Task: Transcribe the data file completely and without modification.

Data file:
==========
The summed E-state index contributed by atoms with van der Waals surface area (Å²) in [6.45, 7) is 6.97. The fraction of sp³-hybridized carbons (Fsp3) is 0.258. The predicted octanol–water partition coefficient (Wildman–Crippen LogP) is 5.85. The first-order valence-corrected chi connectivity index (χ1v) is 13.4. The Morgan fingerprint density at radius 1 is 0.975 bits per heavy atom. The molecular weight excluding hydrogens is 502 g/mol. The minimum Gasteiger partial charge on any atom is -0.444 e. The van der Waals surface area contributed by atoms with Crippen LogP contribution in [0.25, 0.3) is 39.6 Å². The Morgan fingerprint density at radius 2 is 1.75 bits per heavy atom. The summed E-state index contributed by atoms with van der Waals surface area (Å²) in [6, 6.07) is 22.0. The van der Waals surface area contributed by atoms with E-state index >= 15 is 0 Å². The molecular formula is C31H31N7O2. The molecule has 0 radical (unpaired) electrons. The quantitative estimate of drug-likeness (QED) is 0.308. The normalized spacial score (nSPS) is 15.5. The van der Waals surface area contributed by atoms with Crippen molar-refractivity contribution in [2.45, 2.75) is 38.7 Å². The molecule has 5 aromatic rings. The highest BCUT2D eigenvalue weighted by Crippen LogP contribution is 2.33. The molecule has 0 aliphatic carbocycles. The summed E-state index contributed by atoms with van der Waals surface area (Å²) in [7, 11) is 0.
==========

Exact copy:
The summed E-state index contributed by atoms with van der Waals surface area (Å²) in [6.45, 7) is 6.97. The fraction of sp³-hybridized carbons (Fsp3) is 0.258. The predicted octanol–water partition coefficient (Wildman–Crippen LogP) is 5.85. The first-order valence-corrected chi connectivity index (χ1v) is 13.4. The Morgan fingerprint density at radius 1 is 0.975 bits per heavy atom. The molecular weight excluding hydrogens is 502 g/mol. The minimum Gasteiger partial charge on any atom is -0.444 e. The van der Waals surface area contributed by atoms with Crippen LogP contribution in [0.25, 0.3) is 39.6 Å². The Morgan fingerprint density at radius 2 is 1.75 bits per heavy atom. The summed E-state index contributed by atoms with van der Waals surface area (Å²) in [6, 6.07) is 22.0. The van der Waals surface area contributed by atoms with E-state index >= 15 is 0 Å². The molecular formula is C31H31N7O2. The molecule has 0 radical (unpaired) electrons. The quantitative estimate of drug-likeness (QED) is 0.308. The normalized spacial score (nSPS) is 15.5. The van der Waals surface area contributed by atoms with Crippen molar-refractivity contribution in [2.45, 2.75) is 38.7 Å². The molecule has 5 aromatic rings. The highest BCUT2D eigenvalue weighted by Crippen LogP contribution is 2.33. The molecule has 0 aliphatic carbocycles. The summed E-state index contributed by atoms with van der Waals surface area (Å²) in [7, 11) is 0.